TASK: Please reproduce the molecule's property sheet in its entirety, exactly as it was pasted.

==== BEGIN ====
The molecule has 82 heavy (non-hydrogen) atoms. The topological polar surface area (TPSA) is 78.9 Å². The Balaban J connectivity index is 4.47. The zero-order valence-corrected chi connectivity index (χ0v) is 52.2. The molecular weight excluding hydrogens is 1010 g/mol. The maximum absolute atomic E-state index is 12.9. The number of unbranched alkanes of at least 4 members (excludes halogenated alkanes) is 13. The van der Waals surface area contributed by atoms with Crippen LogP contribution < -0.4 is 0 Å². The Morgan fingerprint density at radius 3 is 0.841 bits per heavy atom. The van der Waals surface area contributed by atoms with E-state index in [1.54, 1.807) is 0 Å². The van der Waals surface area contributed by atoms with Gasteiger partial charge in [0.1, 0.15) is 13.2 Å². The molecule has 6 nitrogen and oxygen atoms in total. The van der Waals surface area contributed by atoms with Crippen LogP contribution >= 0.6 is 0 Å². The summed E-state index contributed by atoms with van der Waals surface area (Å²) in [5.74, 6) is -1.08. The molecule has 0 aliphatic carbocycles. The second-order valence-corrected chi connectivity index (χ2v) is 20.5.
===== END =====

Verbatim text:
The molecule has 82 heavy (non-hydrogen) atoms. The topological polar surface area (TPSA) is 78.9 Å². The Balaban J connectivity index is 4.47. The zero-order valence-corrected chi connectivity index (χ0v) is 52.2. The molecular weight excluding hydrogens is 1010 g/mol. The maximum absolute atomic E-state index is 12.9. The number of unbranched alkanes of at least 4 members (excludes halogenated alkanes) is 13. The van der Waals surface area contributed by atoms with Crippen LogP contribution < -0.4 is 0 Å². The Morgan fingerprint density at radius 3 is 0.841 bits per heavy atom. The van der Waals surface area contributed by atoms with E-state index in [1.54, 1.807) is 0 Å². The van der Waals surface area contributed by atoms with Gasteiger partial charge in [0.1, 0.15) is 13.2 Å². The molecule has 6 nitrogen and oxygen atoms in total. The van der Waals surface area contributed by atoms with Crippen LogP contribution >= 0.6 is 0 Å². The summed E-state index contributed by atoms with van der Waals surface area (Å²) in [5.74, 6) is -1.08. The molecule has 0 aliphatic carbocycles. The second-order valence-corrected chi connectivity index (χ2v) is 20.5.